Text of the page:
Winner winner, eat this chicken for dinner. Enjoy your new favorite crispy chicken recipe with some mashed potatoes, and gravy made from the leftover drippings in the pan.
8 chicken thighs
2tbsp canola oil
salt & pepper to taste
For gravy (optional) 2tbsp all-purpose flour 2 cups whole milk
Begin by preheating over to 425F.
Liberally season both sides of chicken thighs with salt and pepper to your desired taste.
This recipe couldn’t be easier, or more satisfying when finished. Set it up in the mid-afternoon and it will be ready for dessert after dinner with no additional effort.
2 cups whole milk
10oz heavy cream
½ cup arborio rice
½ cup white sugar
1tsp pumpkin spice
1.5tsp vanilla extract or vanilla bean paste
1/2tsp kosher salt
Set sous vide machine to 180F (82C).
This spicy Cajun-inspired sauce is great for meats, pasta, or for bread-dipping. In the photo above, you see a roasted beef tenderloin, cut into cubes, and served in the sauce with a toasted baguette as an appetizer course. This sauce is inspired by the Tenderloin Diablo dish from my favorite steakhouse: El Gaucho.
2tbsp canola oil
1.5tsp onion powder
1tsp garlic powder
1tsp beef bouillon
1 cup white wine
2tbsp Cajun or Creole seasoning
2tbsp tomato paste
salt and pepper to taste
1 pint (2 cups) heavy cream
2tbsp fresh parsley (optional for garnishing)
In large sauté pan, heat oil over medium heat until shimmering.
For the fluffiest baked potato innards and a tasty crust that pairs well with red meat, these baked potatoes are a dinner winner.
-4 eggs (egg white only)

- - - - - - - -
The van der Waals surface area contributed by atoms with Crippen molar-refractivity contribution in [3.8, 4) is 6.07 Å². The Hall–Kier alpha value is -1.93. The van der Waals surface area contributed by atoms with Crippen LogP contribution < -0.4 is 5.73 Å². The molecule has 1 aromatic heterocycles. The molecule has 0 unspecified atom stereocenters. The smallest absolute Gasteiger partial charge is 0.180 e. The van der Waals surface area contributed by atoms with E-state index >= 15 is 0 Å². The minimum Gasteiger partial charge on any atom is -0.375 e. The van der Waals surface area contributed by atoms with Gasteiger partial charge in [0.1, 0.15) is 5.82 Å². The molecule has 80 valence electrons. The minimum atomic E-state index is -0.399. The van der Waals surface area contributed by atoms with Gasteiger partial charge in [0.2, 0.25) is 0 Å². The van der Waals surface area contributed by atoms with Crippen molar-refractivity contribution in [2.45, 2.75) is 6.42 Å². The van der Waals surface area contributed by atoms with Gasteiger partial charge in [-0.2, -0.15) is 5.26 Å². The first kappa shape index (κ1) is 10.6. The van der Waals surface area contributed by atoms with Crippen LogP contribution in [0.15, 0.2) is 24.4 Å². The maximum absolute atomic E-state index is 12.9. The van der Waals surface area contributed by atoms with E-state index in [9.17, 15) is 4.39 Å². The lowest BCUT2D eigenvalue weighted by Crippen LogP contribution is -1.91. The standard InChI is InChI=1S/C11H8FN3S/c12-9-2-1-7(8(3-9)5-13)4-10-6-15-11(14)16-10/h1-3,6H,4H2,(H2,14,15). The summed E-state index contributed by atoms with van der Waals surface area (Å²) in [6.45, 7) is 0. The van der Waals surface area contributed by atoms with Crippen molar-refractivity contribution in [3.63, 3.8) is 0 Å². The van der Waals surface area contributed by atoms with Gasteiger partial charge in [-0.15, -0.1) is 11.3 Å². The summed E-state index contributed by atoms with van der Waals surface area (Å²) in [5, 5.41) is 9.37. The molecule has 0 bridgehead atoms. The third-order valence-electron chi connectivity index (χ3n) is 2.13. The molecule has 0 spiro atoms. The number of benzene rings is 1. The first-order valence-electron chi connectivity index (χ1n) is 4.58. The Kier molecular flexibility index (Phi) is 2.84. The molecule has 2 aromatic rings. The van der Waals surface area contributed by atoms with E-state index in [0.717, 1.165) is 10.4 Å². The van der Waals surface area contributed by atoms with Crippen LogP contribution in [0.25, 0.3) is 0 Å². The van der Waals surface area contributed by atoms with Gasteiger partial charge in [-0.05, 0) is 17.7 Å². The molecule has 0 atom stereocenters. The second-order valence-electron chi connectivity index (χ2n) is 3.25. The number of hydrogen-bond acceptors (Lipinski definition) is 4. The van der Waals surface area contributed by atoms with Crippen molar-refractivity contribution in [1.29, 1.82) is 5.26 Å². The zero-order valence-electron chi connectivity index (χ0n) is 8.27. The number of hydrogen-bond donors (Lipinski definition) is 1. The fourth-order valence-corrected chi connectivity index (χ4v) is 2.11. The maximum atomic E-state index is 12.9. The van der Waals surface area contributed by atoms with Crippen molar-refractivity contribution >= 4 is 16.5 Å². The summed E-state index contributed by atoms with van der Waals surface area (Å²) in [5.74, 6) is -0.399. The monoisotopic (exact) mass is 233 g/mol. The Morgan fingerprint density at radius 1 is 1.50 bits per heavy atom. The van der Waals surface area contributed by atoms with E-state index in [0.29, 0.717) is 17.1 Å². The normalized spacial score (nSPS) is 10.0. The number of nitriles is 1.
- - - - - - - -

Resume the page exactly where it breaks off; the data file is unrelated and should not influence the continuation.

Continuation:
-1 cup salt
-¼ cup black pepper
Begin by preheating oven to 425F and line a baking sheet with foil.
Using however many baked potatoes you desire, run each under hot water and scrub to remove dirt, and pierce each potato 6-7 times with a fork.
When people think of building a big back, they probably think of deadlifts. While that isn’t inherently wrong, there are some nuances present that tend to get overlooked. This article will help to illuminate those nuances in order to get you a thick and juicy upper back, or what I like to call, the Mantle.
I feel comfortable talking from a position of experience when it comes to building an upper back: when I started lifting, my jacket size was 42 Long.
Dream clients: they pop up only when the planets are aligned, the oceanic magma vents are opened up just right, and the Arctic penguins have a successful mating season. You probably know the kind I speak of: they show up, don’t complain, do the work, track their lifts and macros, etc. Some coaches call them robots because they go through their sessions like clockwork.
Another day, another recipe. This time, I’m bringing you a spin one of my favorite recipes that my mom used to make for Easter, Thanksgiving and Christmas: sausage breakfast casserole.
I am swapping our her bread pieces for hash browns, swapping the pork sausage for turkey sausage, and of course, swapping the 1lb of cheese for cheddar cheese powder from Hoosier Hill Farms.
I am teaming up with local P.T., Dr. Eric Broadworth, to work on a handful of new projects in the near future. These projects will involve cutting through the B.S. and dispelling myths when it comes to performance, health and longevity, and strength progression through your life. You can check out more of his credentials, areas of expertise, and performance-related topics on his website.
Full disclosure, folks, I am going through a fat cut right now, and I’ve been dying to eat copious amounts of pasta: one of my favorite foods. I’ve been looking for a way to get that cheesy goodness of macaroni and cheese without taking in a few hundred grams of carbs along with it. The recipe I bring to you today provides the answer.
I don’t care who you are, where you’re from or what you did (as long as you love me): If you were born in the 70s, 80s or 90s, you had some dirt cake in your life. It was my favorite garbage pail-kid dessert growing up, even though everyone knew it was probably the least healthy dessert you could have chosen.